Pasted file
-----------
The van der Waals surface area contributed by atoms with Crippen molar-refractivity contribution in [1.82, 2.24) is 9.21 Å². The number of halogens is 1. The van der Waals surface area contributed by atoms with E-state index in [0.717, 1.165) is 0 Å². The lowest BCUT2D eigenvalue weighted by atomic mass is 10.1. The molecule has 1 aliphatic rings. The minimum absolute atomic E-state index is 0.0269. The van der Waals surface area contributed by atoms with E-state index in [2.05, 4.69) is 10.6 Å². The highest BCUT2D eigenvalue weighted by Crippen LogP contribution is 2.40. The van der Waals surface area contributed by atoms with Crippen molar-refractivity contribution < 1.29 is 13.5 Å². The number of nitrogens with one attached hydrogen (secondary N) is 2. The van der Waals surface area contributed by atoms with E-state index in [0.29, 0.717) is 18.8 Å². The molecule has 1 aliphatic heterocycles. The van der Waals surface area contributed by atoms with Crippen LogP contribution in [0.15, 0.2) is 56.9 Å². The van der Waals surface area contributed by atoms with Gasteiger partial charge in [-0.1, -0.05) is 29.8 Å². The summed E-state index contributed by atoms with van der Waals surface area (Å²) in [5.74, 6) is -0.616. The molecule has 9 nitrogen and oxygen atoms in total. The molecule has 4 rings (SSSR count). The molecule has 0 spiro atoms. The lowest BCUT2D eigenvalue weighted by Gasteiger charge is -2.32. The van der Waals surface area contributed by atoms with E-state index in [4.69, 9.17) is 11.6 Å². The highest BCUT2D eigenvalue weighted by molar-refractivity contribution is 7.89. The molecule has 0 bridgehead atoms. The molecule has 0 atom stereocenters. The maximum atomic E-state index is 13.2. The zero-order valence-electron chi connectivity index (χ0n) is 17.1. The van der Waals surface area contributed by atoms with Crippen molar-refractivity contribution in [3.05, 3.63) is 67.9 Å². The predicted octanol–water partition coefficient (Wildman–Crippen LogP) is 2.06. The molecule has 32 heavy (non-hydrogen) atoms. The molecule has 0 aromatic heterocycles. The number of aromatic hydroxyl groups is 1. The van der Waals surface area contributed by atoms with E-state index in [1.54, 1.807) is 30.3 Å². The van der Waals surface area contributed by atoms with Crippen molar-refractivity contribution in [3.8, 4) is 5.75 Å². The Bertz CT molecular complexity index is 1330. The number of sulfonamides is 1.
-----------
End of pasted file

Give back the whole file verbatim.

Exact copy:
The van der Waals surface area contributed by atoms with Crippen molar-refractivity contribution in [1.82, 2.24) is 9.21 Å². The number of halogens is 1. The van der Waals surface area contributed by atoms with E-state index in [0.717, 1.165) is 0 Å². The lowest BCUT2D eigenvalue weighted by atomic mass is 10.1. The molecule has 1 aliphatic rings. The minimum absolute atomic E-state index is 0.0269. The van der Waals surface area contributed by atoms with E-state index in [2.05, 4.69) is 10.6 Å². The highest BCUT2D eigenvalue weighted by Crippen LogP contribution is 2.40. The van der Waals surface area contributed by atoms with Crippen molar-refractivity contribution < 1.29 is 13.5 Å². The number of nitrogens with one attached hydrogen (secondary N) is 2. The van der Waals surface area contributed by atoms with E-state index in [0.29, 0.717) is 18.8 Å². The molecule has 1 aliphatic heterocycles. The van der Waals surface area contributed by atoms with Crippen LogP contribution in [0.15, 0.2) is 56.9 Å². The van der Waals surface area contributed by atoms with Gasteiger partial charge in [-0.1, -0.05) is 29.8 Å². The summed E-state index contributed by atoms with van der Waals surface area (Å²) in [5.74, 6) is -0.616. The molecule has 9 nitrogen and oxygen atoms in total. The molecule has 4 rings (SSSR count). The molecule has 0 spiro atoms. The lowest BCUT2D eigenvalue weighted by Gasteiger charge is -2.32. The van der Waals surface area contributed by atoms with E-state index in [4.69, 9.17) is 11.6 Å². The highest BCUT2D eigenvalue weighted by molar-refractivity contribution is 7.89. The molecule has 0 bridgehead atoms. The molecule has 0 atom stereocenters. The maximum atomic E-state index is 13.2. The zero-order valence-electron chi connectivity index (χ0n) is 17.1. The van der Waals surface area contributed by atoms with Crippen molar-refractivity contribution in [3.05, 3.63) is 67.9 Å². The predicted octanol–water partition coefficient (Wildman–Crippen LogP) is 2.06. The molecule has 32 heavy (non-hydrogen) atoms. The molecule has 0 aromatic heterocycles. The number of aromatic hydroxyl groups is 1. The van der Waals surface area contributed by atoms with E-state index in [1.54, 1.807) is 30.3 Å². The van der Waals surface area contributed by atoms with Crippen molar-refractivity contribution in [3.8, 4) is 5.75 Å². The Bertz CT molecular complexity index is 1330. The number of sulfonamides is 1.